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An 'alpha-beta' of pancreatic islet microribonucleotides

Dalgaard, Louise Torp and Eliasson, Lena LU (2017) In International Journal of Biochemistry and Cell Biology
Abstract

MicroRNAs (miRNAs) are cellular, short, non-coding ribonucleotides acting as endogenous posttranscriptional repressors following incorporation in the RNA-induced silencing complex. Despite being chemically and mechanistically very similar, miRNAs exert a multitude of different cellular effects by acting on mRNA species, whose gene-products partake in a wide array of processes.Here, the aim was to review the knowledge of miRNA expression and action in the islet of Langerhans. We have focused on: 1) physiological consequences of islet or beta cell specific inhibition of miRNA processing, 2) mechanisms regulating processing of miRNAs in islet cells, 3) presence and function of miRNAs in alpha versus beta cells - the two main cell types of... (More)

MicroRNAs (miRNAs) are cellular, short, non-coding ribonucleotides acting as endogenous posttranscriptional repressors following incorporation in the RNA-induced silencing complex. Despite being chemically and mechanistically very similar, miRNAs exert a multitude of different cellular effects by acting on mRNA species, whose gene-products partake in a wide array of processes.Here, the aim was to review the knowledge of miRNA expression and action in the islet of Langerhans. We have focused on: 1) physiological consequences of islet or beta cell specific inhibition of miRNA processing, 2) mechanisms regulating processing of miRNAs in islet cells, 3) presence and function of miRNAs in alpha versus beta cells - the two main cell types of islets, and 4) miRNA mediators of beta cell decompensation.It is clear that miRNAs regulate pancreatic islet development, maturation, and function in vivo. Moreover, processing of miRNAs appears to be altered by obesity, diabetes, and aging. A number of miRNAs (such as miR-7, miR-21, miR-29, miR-34a, miR-212/miR-132, miR-184, miR-200 and miR-375) are involved in mediating beta cell dysfunction and/or compensation induced by hyperglycemia, oxidative stress, cytotoxic cytokines, and in rodent models of fetal metabolic programming prediabetes and overt diabetes. Studies of human type 2 diabetic islets underline that these miRNA families could have important roles also in human type 2 diabetes.Furthermore, there is a genuine gap of knowledge regarding miRNA expression and function in pancreatic alpha cells. Progress in this area would be enhanced by improved in vitro alpha cell models and better tools for islet cell sorting.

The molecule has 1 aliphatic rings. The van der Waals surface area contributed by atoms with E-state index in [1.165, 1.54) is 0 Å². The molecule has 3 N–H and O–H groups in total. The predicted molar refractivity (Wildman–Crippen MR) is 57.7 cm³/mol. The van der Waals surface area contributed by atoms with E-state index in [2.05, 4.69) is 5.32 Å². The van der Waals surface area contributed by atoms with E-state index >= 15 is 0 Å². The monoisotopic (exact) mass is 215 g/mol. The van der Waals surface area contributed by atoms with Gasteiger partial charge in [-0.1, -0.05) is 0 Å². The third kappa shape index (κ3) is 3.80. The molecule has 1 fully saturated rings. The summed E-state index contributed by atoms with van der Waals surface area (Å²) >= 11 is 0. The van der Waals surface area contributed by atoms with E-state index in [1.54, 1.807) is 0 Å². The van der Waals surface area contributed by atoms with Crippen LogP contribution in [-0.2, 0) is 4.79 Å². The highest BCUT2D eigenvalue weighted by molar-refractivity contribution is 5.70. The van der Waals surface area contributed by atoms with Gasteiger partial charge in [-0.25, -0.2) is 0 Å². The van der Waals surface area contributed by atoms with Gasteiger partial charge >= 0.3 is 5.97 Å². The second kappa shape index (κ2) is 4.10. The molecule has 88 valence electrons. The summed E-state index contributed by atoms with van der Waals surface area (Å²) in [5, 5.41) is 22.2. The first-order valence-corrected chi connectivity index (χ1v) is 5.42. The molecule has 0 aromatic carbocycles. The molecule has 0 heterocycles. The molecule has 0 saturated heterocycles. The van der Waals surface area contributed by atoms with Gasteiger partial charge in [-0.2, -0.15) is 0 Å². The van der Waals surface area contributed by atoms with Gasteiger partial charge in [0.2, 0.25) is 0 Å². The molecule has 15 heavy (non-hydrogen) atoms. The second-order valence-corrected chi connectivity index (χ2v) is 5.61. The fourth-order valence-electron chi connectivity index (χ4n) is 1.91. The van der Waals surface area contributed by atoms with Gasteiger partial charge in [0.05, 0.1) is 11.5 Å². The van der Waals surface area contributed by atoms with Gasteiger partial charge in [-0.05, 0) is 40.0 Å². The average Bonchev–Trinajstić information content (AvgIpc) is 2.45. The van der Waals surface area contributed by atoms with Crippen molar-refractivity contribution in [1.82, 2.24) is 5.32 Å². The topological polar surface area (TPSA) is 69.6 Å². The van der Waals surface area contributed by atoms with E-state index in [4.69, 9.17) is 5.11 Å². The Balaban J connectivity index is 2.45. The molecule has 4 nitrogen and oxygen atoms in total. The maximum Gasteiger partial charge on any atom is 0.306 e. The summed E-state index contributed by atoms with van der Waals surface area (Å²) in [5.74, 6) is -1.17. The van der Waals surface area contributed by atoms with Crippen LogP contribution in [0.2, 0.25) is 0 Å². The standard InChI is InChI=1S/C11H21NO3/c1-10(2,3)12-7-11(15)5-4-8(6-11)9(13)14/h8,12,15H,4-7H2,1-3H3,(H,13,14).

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author
organization
publishing date
type
Contribution to journal
publication status
epub
subject
keywords
Alpha cell, Beta cell, Diabetes, Gene-expression, Glucagon secretion, Insulin secretion, Islet of langerhans, MicroRNA, Non-coding RNAs, Pancreas, Stem cell, Translational repression
in
International Journal of Biochemistry and Cell Biology
publisher
Elsevier
external identifiers
  • scopus:85010208997
  • wos:000407869700025
ISSN
1357-2725
DOI
10.1016/j.biocel.2017.01.009
language
English
LU publication?
yes
id
98ddafdf-93e9-4740-bee2-dd13eff1ac3d
date added to LUP
2017-04-11 16:36:52
date last changed
2018-01-07 11:59:08
@article{98ddafdf-93e9-4740-bee2-dd13eff1ac3d,
  abstract     = {<p>MicroRNAs (miRNAs) are cellular, short, non-coding ribonucleotides acting as endogenous posttranscriptional repressors following incorporation in the RNA-induced silencing complex. Despite being chemically and mechanistically very similar, miRNAs exert a multitude of different cellular effects by acting on mRNA species, whose gene-products partake in a wide array of processes.Here, the aim was to review the knowledge of miRNA expression and action in the islet of Langerhans. We have focused on: 1) physiological consequences of islet or beta cell specific inhibition of miRNA processing, 2) mechanisms regulating processing of miRNAs in islet cells, 3) presence and function of miRNAs in alpha versus beta cells - the two main cell types of islets, and 4) miRNA mediators of beta cell decompensation.It is clear that miRNAs regulate pancreatic islet development, maturation, and function in vivo. Moreover, processing of miRNAs appears to be altered by obesity, diabetes, and aging. A number of miRNAs (such as miR-7, miR-21, miR-29, miR-34a, miR-212/miR-132, miR-184, miR-200 and miR-375) are involved in mediating beta cell dysfunction and/or compensation induced by hyperglycemia, oxidative stress, cytotoxic cytokines, and in rodent models of fetal metabolic programming prediabetes and overt diabetes. Studies of human type 2 diabetic islets underline that these miRNA families could have important roles also in human type 2 diabetes.Furthermore, there is a genuine gap of knowledge regarding miRNA expression and function in pancreatic alpha cells. Progress in this area would be enhanced by improved in vitro alpha cell models and better tools for islet cell sorting.</p>},
  author       = {Dalgaard, Louise Torp and Eliasson, Lena},
  issn         = {1357-2725},
  keyword      = {Alpha cell,Beta cell,Diabetes,Gene-expression,Glucagon secretion,Insulin secretion,Islet of langerhans,MicroRNA,Non-coding RNAs,Pancreas,Stem cell,Translational repression},
  language     = {eng},
  month        = {01},
  publisher    = {Elsevier},
  series       = {International Journal of Biochemistry and Cell Biology},
  title        = {An 'alpha-beta' of pancreatic islet microribonucleotides},
  url          = {http://dx.doi.org/10.1016/j.biocel.2017.01.009},
  year         = {2017},
}